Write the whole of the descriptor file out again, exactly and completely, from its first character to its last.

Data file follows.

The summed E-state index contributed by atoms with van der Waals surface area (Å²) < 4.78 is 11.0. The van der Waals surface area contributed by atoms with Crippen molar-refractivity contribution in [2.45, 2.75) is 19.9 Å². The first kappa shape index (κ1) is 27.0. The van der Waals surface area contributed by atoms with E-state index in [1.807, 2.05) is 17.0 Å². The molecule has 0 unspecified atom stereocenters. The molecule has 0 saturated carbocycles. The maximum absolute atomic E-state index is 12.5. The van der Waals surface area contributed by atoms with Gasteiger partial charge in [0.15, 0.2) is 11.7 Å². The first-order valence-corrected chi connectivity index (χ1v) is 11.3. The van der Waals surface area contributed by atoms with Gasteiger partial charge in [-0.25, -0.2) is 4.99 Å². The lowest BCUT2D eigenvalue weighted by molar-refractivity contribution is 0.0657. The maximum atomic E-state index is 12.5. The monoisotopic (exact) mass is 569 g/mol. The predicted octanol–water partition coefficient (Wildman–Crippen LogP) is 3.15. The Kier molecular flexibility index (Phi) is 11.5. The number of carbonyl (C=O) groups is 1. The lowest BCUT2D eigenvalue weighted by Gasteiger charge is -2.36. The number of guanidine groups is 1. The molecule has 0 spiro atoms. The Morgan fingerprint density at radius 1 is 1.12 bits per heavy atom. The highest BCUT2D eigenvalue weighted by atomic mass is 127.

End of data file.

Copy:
The summed E-state index contributed by atoms with van der Waals surface area (Å²) < 4.78 is 11.0. The van der Waals surface area contributed by atoms with Crippen molar-refractivity contribution in [2.45, 2.75) is 19.9 Å². The first kappa shape index (κ1) is 27.0. The van der Waals surface area contributed by atoms with E-state index in [1.807, 2.05) is 17.0 Å². The molecule has 0 unspecified atom stereocenters. The molecule has 0 saturated carbocycles. The maximum absolute atomic E-state index is 12.5. The van der Waals surface area contributed by atoms with Gasteiger partial charge in [0.15, 0.2) is 11.7 Å². The first-order valence-corrected chi connectivity index (χ1v) is 11.3. The van der Waals surface area contributed by atoms with Gasteiger partial charge in [-0.25, -0.2) is 4.99 Å². The lowest BCUT2D eigenvalue weighted by molar-refractivity contribution is 0.0657. The maximum atomic E-state index is 12.5. The monoisotopic (exact) mass is 569 g/mol. The predicted octanol–water partition coefficient (Wildman–Crippen LogP) is 3.15. The Kier molecular flexibility index (Phi) is 11.5. The number of carbonyl (C=O) groups is 1. The lowest BCUT2D eigenvalue weighted by Gasteiger charge is -2.36. The number of guanidine groups is 1. The molecule has 0 spiro atoms. The Morgan fingerprint density at radius 1 is 1.12 bits per heavy atom. The highest BCUT2D eigenvalue weighted by atomic mass is 127.